population in 1801. The population of England and Wales in tion of the organ.

the population in 1801. “Beyond what may be thus superficially felt, there POPISH LITERARY PROPAGANDISM.-Some years ago it was occurs a bone called the vomer (from its likeness to a noticed that a little manual of English history, more largely used ploughshare), which plays a very conspicuous part in than any other in our middle-class schools, had been edited with determining the formation and contour of tho nose. Jesuitical art for spreading Popery, and defaming the ReformaIn truth, it is the disposition of this bone which toad, and the manual” of history was restored to original

tion. The Ithuriel spear of some critic touched this crafty determines the question at issue. It has an attach- truthfulness. Propagandism by the press is still busily used ment to the bones of the nose and face very similar in various forms. Shorthand reporters are in request for the to that of the rudder to a ship, and is so situated over newspapers, and these are trained at the popish seminaries, a3 a sulcus or slit in the ethmoid bone of the internal well as other useful underlings of literature. A recent review nose, as of necessity to seek attachment to one or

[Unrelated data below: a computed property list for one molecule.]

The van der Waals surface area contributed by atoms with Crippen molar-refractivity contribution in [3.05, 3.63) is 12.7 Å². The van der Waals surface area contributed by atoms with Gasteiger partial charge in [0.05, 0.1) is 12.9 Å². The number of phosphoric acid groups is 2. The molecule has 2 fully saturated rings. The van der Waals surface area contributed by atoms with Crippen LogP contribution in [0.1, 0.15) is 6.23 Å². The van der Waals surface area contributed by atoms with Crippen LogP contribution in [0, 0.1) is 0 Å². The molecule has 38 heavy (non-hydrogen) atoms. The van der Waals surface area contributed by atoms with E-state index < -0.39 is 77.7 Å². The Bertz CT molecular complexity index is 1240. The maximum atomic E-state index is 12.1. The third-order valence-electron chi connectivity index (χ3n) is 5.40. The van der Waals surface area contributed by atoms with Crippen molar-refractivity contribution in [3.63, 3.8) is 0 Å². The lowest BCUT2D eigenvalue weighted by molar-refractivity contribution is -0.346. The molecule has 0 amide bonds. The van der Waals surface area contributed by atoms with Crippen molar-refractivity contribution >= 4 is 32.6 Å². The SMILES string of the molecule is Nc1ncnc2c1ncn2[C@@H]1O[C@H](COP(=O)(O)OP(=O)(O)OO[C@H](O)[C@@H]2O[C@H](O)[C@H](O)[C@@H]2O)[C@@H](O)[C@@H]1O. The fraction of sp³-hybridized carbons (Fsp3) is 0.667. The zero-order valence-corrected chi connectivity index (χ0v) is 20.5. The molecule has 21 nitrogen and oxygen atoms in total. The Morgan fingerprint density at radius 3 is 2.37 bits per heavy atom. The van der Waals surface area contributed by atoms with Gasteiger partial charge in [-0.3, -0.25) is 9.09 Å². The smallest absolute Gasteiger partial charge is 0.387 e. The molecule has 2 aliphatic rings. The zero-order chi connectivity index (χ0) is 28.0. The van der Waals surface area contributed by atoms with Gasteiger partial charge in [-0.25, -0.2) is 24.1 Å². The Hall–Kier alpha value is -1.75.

in “The Rock” calls attention to the popish tone of tho comic

books entitled “Mrs. Brown," the writer of which is a zealous other side of this slit. This bone, therefore, is, or

proselytiser. The poison of such books is the more mischievous ought to be, slightly on one side of the mesial line of from their adaptation to the tastes of the lower middle class of the face, and forming, as it does, part of the septum England, with just enough intelligence to laugh at the situawhich divides the nostrils, and at the same time tions of Mrs. Brown, but without enough intelligence to notice forming the middle or central support and point of how the writer is ridiculing their Protestant and patriotic feel